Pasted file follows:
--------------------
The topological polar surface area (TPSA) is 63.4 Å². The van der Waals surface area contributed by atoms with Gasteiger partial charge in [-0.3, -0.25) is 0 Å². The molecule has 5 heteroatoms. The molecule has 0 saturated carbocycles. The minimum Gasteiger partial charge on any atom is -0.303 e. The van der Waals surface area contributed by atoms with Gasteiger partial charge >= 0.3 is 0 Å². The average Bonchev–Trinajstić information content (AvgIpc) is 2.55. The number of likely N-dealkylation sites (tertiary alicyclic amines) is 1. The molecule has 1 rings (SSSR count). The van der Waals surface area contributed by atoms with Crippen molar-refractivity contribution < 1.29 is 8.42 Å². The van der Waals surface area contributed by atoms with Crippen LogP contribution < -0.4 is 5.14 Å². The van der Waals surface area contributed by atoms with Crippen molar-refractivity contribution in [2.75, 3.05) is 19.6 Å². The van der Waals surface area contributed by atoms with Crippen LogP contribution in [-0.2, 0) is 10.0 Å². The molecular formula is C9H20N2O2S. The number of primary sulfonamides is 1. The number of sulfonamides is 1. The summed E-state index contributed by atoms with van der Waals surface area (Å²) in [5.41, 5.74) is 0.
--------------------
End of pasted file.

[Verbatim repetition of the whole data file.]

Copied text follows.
The topological polar surface area (TPSA) is 63.4 Å². The van der Waals surface area contributed by atoms with Gasteiger partial charge in [-0.3, -0.25) is 0 Å². The molecule has 5 heteroatoms. The molecule has 0 saturated carbocycles. The minimum Gasteiger partial charge on any atom is -0.303 e. The van der Waals surface area contributed by atoms with Gasteiger partial charge >= 0.3 is 0 Å². The average Bonchev–Trinajstić information content (AvgIpc) is 2.55. The number of likely N-dealkylation sites (tertiary alicyclic amines) is 1. The molecule has 1 rings (SSSR count). The van der Waals surface area contributed by atoms with Crippen molar-refractivity contribution < 1.29 is 8.42 Å². The van der Waals surface area contributed by atoms with Crippen LogP contribution < -0.4 is 5.14 Å². The van der Waals surface area contributed by atoms with Crippen molar-refractivity contribution in [2.75, 3.05) is 19.6 Å². The van der Waals surface area contributed by atoms with Crippen LogP contribution in [-0.2, 0) is 10.0 Å². The molecular formula is C9H20N2O2S. The number of primary sulfonamides is 1. The number of sulfonamides is 1. The summed E-state index contributed by atoms with van der Waals surface area (Å²) in [5.41, 5.74) is 0.